LOS ANGELES (AP) — "Compliance" is the rare film that's caused me to do a total 180 on how I feel about it.
The psychological thriller about a fast-food manager (Ann Dowd) instructed by a prank phone caller (Pat Healy) to lead a young, female employee (Dreama Walker) through a series of increasingly degrading investigative steps made me squirm in frustration as I was watching it. I knew it was based on true events, but was incredulous that any situation could get this far. How stupid can people be? I wondered.
But the more I thought about it, the more impressed I found myself with the mastery of tension and tone writer-director Craig Zobel displayed, and with the precise performances he drew from his actors. "Compliance" stuck with me, challenged me and changed my mood in a way most films don't, and it's been prompting similarly strong and sometimes vocal responses from audiences since its Sundance premiere.
As the film expands this week, Zobel was nice enough to pick five of his own favorite psychological thrillers. Here he is, in his own words:
— "The Silence of the Lambs" (1991): This film is an amazing blend of creepy and tense that makes me hold my breath no matter how many times I watch it. The performances and filmmaking are all just amazing. And the script— with Clarice, its complex protagonist, and its twin monsters of Lecter and Jame Gumb — is really impeccable. One of those rare films that totally surpasses its source novel. If you haven't seen it recently, find it and watch it again. It not only holds up, but I pretty much guarantee it'll be one of the creepiest and best films you've seen.
— "Repulsion" (1965): Which Polanski? "Knife In The Water" quickly jumps to mind. But remember that part in "Repulsion" where Catherine Deneuve's sister has gone on vacation with her married boyfriend, and the dude has accidentally left one of his shirts in their apartment? And how Deneuve takes the shirt of the philanderer and just smells it for a long time? What a weird way to react to someone you hate. Add the fact that she wanders around with a dead rabbit in her purse for half the movie, and you've gotta put that on the list.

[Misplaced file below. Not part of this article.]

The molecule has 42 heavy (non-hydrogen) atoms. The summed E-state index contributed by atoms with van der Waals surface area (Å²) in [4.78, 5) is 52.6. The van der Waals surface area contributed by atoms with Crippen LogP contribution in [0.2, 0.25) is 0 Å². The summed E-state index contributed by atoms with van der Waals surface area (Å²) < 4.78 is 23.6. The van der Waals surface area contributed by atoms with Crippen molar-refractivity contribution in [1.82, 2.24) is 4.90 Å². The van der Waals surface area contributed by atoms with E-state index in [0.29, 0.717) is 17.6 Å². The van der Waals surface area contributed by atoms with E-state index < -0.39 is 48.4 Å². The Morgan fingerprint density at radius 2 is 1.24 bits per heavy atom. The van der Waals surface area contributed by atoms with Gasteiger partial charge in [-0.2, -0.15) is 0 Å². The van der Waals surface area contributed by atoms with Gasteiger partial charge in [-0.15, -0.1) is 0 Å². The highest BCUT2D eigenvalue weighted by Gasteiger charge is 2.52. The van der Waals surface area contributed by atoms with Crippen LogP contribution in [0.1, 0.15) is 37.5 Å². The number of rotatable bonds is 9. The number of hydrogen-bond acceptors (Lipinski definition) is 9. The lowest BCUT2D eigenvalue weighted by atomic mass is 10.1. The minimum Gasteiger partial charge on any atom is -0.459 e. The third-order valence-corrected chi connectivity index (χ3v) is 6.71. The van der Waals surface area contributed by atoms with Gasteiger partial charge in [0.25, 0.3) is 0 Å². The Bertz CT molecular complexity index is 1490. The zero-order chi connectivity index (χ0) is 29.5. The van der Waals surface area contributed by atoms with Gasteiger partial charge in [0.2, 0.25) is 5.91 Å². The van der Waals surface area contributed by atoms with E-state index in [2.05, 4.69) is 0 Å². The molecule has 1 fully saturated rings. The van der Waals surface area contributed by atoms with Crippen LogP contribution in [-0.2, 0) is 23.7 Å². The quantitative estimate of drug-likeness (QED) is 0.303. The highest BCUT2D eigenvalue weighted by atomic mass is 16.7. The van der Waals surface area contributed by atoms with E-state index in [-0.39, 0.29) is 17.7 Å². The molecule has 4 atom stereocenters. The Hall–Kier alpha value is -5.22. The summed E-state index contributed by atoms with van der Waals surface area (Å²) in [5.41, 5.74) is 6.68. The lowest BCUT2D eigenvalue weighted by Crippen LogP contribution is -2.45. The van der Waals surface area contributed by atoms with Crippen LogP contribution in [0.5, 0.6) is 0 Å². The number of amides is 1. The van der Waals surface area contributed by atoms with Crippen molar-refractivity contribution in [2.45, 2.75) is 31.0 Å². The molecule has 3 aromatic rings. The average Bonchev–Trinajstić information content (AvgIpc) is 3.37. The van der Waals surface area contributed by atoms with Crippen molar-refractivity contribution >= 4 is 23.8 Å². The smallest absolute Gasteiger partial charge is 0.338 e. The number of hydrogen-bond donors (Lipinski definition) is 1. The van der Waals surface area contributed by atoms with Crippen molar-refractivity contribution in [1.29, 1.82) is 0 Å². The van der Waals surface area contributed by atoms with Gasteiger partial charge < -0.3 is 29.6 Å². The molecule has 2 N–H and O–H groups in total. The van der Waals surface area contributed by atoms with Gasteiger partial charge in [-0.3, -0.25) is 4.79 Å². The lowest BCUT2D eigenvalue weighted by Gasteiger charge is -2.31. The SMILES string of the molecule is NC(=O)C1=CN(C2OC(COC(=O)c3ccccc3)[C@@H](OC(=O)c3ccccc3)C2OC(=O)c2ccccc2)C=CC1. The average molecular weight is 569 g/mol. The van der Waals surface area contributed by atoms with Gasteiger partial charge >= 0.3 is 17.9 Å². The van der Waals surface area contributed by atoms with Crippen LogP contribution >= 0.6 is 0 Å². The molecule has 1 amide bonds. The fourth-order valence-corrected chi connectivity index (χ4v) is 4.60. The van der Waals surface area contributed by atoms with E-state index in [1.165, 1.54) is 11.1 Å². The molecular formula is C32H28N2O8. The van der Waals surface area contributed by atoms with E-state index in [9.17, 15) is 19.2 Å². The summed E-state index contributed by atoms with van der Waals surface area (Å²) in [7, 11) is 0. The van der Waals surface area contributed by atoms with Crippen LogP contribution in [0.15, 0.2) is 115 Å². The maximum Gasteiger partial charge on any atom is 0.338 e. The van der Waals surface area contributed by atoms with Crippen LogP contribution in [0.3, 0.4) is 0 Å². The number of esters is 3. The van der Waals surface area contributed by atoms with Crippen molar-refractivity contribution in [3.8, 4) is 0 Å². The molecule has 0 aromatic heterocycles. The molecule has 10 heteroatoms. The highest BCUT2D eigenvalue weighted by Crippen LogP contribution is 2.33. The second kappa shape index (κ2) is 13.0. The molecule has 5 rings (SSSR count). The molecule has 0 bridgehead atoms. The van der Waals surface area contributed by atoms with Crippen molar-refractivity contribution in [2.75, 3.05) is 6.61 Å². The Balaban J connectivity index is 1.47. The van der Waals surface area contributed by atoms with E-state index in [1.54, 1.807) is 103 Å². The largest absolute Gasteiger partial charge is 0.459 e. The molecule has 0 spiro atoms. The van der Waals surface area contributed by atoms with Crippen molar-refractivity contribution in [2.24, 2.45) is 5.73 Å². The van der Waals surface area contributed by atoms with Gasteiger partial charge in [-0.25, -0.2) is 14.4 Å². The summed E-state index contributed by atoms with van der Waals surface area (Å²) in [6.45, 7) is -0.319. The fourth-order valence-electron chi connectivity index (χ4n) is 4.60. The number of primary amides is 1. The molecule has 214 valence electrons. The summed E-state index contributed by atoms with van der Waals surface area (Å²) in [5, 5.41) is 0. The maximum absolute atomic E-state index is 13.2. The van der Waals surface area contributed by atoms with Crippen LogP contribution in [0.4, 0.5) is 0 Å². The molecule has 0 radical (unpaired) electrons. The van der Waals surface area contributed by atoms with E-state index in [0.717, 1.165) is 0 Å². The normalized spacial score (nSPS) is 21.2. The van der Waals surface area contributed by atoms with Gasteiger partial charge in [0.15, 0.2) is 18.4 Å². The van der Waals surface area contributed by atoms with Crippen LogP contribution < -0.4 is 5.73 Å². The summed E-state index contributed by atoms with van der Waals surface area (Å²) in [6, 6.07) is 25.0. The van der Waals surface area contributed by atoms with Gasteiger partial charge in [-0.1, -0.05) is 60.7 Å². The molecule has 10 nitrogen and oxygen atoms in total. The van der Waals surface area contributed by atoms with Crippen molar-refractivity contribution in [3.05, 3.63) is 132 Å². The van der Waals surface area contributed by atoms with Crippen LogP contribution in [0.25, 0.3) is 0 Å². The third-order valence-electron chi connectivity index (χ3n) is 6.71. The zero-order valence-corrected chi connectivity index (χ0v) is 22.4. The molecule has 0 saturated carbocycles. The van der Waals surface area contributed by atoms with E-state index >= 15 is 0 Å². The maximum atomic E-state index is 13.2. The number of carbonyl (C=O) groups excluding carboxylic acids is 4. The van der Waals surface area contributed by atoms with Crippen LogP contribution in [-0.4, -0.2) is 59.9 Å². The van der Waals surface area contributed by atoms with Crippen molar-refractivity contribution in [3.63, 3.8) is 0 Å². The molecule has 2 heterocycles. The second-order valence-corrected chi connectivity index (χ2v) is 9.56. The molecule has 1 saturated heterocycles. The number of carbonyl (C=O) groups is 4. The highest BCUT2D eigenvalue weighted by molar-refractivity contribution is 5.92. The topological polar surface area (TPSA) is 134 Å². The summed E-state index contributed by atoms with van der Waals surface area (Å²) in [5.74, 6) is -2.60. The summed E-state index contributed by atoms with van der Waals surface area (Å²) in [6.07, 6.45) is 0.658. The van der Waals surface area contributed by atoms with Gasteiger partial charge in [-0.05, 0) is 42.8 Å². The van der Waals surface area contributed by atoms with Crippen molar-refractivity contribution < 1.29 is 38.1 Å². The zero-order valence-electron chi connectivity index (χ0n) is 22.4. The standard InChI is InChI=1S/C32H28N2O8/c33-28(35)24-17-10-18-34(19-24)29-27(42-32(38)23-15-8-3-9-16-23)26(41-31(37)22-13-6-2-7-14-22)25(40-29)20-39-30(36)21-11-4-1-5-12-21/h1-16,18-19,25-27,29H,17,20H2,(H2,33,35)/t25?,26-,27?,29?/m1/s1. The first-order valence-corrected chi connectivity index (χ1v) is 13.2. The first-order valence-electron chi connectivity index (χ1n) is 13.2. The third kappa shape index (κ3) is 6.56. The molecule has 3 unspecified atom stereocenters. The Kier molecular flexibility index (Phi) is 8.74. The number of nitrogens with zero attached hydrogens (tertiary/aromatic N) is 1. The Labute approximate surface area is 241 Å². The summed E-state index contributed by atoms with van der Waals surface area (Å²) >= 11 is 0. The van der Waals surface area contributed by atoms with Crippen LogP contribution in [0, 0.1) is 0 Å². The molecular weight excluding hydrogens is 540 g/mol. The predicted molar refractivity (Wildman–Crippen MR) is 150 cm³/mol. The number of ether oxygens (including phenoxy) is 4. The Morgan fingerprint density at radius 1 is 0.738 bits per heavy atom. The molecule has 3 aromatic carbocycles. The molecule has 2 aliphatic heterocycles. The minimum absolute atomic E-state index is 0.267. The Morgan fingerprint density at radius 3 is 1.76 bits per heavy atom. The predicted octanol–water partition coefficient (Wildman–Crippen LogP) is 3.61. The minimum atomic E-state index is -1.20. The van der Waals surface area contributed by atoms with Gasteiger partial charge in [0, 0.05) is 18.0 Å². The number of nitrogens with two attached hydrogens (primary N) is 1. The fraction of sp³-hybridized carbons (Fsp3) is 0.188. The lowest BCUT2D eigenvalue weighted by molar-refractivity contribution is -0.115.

— "The Conversation" (1974): I love "The Conversation." This movie rocked me the first time I saw it. Gene Hackman plays a man so sure of what he knows, that his mind (and apartment) becomes entirely dismantled as he finds out the lesson of "assume nothing." I also love how it's basically a faithful remake of Antonioni's "Blow Up." But rainier.
— "Don't Look Now" (1973): For people who only like things that make complete sense, maybe this isn't the first movie on this list you should watch. But Nicolas Roeg's deconstructed, fractured editing is at its best here, and Donald Sutherland is at his most moody/cool. If psychological thrillers are all about tone, this film is the definition of foreboding. It also makes a terrifying case for not allowing any short people to ever wear red hoodies.
— "Rear Window" (1954): You could basically do a list of psychological thrillers where it was just all Hitchcock. Talk about a dude's bread and butter. But man, was he great at it. However, I sorta feel like "Rear Window" is unique — its structure is so simple yet tense — that its influence can be felt in almost all examples of the genre to follow it.
Think of any other examples? Share them with AP Movie Critic Christy Lemire through Twitter: http://twitter.com/christylemire
And with Craig Zobel on Twitter: http://twitter.com/craigzobel
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